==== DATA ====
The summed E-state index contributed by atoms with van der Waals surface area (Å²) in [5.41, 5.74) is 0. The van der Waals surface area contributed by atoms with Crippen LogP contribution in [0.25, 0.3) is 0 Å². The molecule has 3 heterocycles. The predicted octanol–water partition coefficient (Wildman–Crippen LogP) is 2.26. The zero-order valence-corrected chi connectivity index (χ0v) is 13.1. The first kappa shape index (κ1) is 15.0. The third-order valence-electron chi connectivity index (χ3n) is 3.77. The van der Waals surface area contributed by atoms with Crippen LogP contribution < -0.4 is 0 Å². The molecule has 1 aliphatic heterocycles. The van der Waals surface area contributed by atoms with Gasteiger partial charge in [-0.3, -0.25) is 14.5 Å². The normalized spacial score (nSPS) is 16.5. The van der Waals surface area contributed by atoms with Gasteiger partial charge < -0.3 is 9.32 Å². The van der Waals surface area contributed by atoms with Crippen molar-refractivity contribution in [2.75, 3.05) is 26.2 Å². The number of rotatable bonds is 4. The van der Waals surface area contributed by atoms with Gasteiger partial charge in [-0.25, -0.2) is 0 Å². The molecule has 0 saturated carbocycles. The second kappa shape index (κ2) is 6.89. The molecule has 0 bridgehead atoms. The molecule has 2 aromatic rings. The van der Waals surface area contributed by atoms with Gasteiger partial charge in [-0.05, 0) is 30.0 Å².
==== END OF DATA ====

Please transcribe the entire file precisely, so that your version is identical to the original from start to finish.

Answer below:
The summed E-state index contributed by atoms with van der Waals surface area (Å²) in [5.41, 5.74) is 0. The van der Waals surface area contributed by atoms with Crippen LogP contribution in [0.25, 0.3) is 0 Å². The molecule has 3 heterocycles. The predicted octanol–water partition coefficient (Wildman–Crippen LogP) is 2.26. The zero-order valence-corrected chi connectivity index (χ0v) is 13.1. The first kappa shape index (κ1) is 15.0. The third-order valence-electron chi connectivity index (χ3n) is 3.77. The van der Waals surface area contributed by atoms with Crippen LogP contribution < -0.4 is 0 Å². The molecule has 1 aliphatic heterocycles. The van der Waals surface area contributed by atoms with Gasteiger partial charge in [-0.3, -0.25) is 14.5 Å². The normalized spacial score (nSPS) is 16.5. The van der Waals surface area contributed by atoms with Gasteiger partial charge < -0.3 is 9.32 Å². The van der Waals surface area contributed by atoms with Crippen molar-refractivity contribution in [2.75, 3.05) is 26.2 Å². The number of rotatable bonds is 4. The van der Waals surface area contributed by atoms with Gasteiger partial charge in [-0.25, -0.2) is 0 Å². The molecule has 0 saturated carbocycles. The second kappa shape index (κ2) is 6.89. The molecule has 0 bridgehead atoms. The molecule has 2 aromatic rings. The van der Waals surface area contributed by atoms with Gasteiger partial charge in [-0.05, 0) is 30.0 Å².